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EU agrees cosmetics animal testing ban from 2009

EU agrees cosmetics animal testing ban from 2009
BRUSSELS - The European Union is set to ban most new cosmetics tested on animals from 2009 and stop their import into the bloc under a deal thrashed out by lawmakers and EU governments, officials said.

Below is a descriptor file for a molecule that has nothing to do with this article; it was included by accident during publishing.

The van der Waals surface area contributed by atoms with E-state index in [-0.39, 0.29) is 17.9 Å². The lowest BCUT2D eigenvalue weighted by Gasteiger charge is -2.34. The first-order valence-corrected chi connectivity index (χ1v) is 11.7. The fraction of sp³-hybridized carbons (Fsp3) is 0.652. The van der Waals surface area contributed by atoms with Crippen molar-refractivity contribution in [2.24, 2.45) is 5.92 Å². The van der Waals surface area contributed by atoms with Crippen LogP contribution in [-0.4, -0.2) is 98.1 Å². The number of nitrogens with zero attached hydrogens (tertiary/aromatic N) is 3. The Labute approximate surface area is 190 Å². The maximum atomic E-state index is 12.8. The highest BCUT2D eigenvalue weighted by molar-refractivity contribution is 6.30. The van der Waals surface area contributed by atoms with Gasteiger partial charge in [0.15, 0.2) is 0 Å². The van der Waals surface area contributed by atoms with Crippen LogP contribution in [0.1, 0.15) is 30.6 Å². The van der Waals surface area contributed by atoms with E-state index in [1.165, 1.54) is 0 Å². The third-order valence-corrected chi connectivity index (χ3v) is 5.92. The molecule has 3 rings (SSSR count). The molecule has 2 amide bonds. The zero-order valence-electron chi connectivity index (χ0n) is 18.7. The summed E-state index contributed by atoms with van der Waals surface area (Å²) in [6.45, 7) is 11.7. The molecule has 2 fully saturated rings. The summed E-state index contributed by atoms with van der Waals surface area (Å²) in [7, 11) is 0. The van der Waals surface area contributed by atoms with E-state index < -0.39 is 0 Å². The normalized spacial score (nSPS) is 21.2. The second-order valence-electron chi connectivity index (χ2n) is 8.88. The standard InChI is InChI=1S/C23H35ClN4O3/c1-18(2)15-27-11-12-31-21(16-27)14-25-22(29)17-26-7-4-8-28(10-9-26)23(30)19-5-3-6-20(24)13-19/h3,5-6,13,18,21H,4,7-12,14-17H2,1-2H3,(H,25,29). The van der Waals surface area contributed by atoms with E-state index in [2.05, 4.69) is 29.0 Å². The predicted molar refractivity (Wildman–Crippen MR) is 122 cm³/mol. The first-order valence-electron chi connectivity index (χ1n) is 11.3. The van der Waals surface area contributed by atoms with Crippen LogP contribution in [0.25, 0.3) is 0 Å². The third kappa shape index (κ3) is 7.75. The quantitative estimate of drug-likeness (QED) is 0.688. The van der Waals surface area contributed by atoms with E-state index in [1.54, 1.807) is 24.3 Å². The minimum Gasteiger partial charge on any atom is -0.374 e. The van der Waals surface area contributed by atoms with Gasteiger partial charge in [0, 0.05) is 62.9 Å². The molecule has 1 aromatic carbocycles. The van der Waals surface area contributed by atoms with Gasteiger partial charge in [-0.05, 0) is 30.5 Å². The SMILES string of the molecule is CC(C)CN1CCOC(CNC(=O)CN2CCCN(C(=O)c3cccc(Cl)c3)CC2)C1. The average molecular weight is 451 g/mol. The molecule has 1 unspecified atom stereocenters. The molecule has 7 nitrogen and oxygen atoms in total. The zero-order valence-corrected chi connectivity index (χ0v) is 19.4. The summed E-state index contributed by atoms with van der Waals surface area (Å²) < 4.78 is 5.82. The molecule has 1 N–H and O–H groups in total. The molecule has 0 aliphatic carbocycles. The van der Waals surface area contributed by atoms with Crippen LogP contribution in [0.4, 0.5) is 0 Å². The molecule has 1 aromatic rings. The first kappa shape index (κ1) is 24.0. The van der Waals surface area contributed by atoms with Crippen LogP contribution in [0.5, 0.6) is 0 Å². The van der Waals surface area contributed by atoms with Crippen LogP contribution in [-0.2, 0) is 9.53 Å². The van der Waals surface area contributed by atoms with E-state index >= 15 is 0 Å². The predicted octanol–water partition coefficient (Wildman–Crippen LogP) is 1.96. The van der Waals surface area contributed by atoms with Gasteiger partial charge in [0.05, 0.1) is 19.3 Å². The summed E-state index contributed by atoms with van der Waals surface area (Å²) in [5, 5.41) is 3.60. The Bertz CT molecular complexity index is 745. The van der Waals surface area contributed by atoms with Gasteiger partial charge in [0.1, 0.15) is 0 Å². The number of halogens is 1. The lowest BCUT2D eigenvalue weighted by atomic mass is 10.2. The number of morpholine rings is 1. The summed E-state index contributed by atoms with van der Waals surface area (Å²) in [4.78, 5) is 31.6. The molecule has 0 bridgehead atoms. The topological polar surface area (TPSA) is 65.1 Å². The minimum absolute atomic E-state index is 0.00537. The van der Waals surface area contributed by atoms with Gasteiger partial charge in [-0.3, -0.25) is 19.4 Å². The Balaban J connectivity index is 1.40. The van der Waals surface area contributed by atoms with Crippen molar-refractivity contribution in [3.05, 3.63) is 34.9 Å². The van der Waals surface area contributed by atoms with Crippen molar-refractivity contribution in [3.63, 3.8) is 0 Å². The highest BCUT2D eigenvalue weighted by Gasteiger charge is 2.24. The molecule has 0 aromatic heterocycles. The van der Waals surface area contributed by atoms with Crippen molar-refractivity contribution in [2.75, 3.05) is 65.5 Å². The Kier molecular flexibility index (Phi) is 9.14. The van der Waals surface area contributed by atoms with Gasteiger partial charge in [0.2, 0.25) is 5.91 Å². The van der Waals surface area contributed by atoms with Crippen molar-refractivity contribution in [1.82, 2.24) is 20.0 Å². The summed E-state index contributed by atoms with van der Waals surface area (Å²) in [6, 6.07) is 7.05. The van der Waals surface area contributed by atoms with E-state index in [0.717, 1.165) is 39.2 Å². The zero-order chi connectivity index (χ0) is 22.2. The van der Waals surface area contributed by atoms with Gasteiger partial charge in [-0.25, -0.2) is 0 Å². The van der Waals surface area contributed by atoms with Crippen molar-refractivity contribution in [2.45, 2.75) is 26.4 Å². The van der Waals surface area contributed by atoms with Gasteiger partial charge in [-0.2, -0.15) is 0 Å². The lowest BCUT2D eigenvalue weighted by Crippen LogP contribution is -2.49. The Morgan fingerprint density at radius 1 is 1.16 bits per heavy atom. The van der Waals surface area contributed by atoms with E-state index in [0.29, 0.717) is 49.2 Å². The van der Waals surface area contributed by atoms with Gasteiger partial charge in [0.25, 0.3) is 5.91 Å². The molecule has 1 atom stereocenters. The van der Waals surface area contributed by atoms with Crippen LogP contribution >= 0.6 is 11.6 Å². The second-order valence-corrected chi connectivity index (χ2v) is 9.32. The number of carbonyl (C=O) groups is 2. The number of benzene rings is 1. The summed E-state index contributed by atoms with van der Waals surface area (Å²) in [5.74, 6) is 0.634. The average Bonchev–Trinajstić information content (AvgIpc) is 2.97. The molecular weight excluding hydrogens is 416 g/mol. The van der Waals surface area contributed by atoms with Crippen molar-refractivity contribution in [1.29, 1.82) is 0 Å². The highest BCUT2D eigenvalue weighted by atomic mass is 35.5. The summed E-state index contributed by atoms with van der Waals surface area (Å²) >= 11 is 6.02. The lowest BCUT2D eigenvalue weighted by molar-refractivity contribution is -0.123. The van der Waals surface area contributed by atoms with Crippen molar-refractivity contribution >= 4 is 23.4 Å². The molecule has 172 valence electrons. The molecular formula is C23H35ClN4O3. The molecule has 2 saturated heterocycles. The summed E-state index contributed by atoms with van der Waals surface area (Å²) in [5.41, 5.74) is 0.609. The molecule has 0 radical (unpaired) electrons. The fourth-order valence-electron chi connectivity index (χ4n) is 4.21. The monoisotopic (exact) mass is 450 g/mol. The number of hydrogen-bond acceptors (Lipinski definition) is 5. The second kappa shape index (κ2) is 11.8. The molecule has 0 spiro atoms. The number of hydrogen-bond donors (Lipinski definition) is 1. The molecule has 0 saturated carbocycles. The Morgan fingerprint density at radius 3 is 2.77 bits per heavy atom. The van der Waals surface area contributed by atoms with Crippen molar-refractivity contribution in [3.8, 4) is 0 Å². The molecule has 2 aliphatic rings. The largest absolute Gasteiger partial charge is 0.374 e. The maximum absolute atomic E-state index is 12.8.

But animal rights groups remained angry that some tests, which they called the most harmful, would be allowed for longer. \"The ban on testing of cosmetic products on animals within the EU is in itself a great win for animal welfare,\" Danish Environment Minister Hans Christian Schmidt, whose country holds the rotating EU presidency, said in a statement. \"But to prevent import into the Community of products that are tested in third countries, it was also very important that agreement was reached on the ban on marketing,\" he added. Many cosmetics, from hand creams to lipsticks and perfumes, are tested for a wide range of side effects. Some tests can be done in test tubes, but scientists often use animals to check for dangers such as cancer or allergic reaction. Parliament and EU states had been split on when the ban should come into force and only reached agreement after a 12-hour session of talks. The deal must now be formally approved by the full European Parliament and member states. New products tested on animals for which alternative tests are available will be banned six years after the law comes into force. This is expected next year, so the ban will be implemented from 2009. \"Alternative ways of testing may be developed in the transition period to replace animal testing,\" the Danish EU presidency said in a statement. Schmidt said the period before the ban comes into force should be used by all parties - industry, governments and research institutions - to find alternative testing methods and that the time limits would not be extended. ANIMAL GROUPS STILL WORRIED Liberal Democrat European Parliament member Chris Davies, one of parliament\'s negotiators, commented: \"For too long the cosmetics industry has dragged its feet and refused to make the commitment necessary to develop alternatives to animal testing.\" Industry groups were not immediately available to comment. Britain\'s Royal Society for Prevention of Cruelty to Animals (RSPCA) was angry that the law will allow three of 14 tests used to continue until 2013, with a potential two-year extension. \"There is definitely more bad than good,\" said Marlou Heinen, deputy head of the RSPCA\'s international department. \"The problem is that these are the most painful tests that the animals have to endure,\" she added. The tests are those where animals are fed ingredients to monitor their toxicity, the effect they have on the reproductive systems of animals and how the toxins spread through the body. Some EU countries had been worried a ban would be seen by the World Trade Organisation (WTO) as a barrier to commerce and could be challenged by other states. European Commission spokesman Per Haugaard said the EU executive, which drafted the legislation, was pleased. \"We feel that the solutions found are WTO-compatible,\" he said. Story by Patrick Lannin REUTERS NEWS SERVICE
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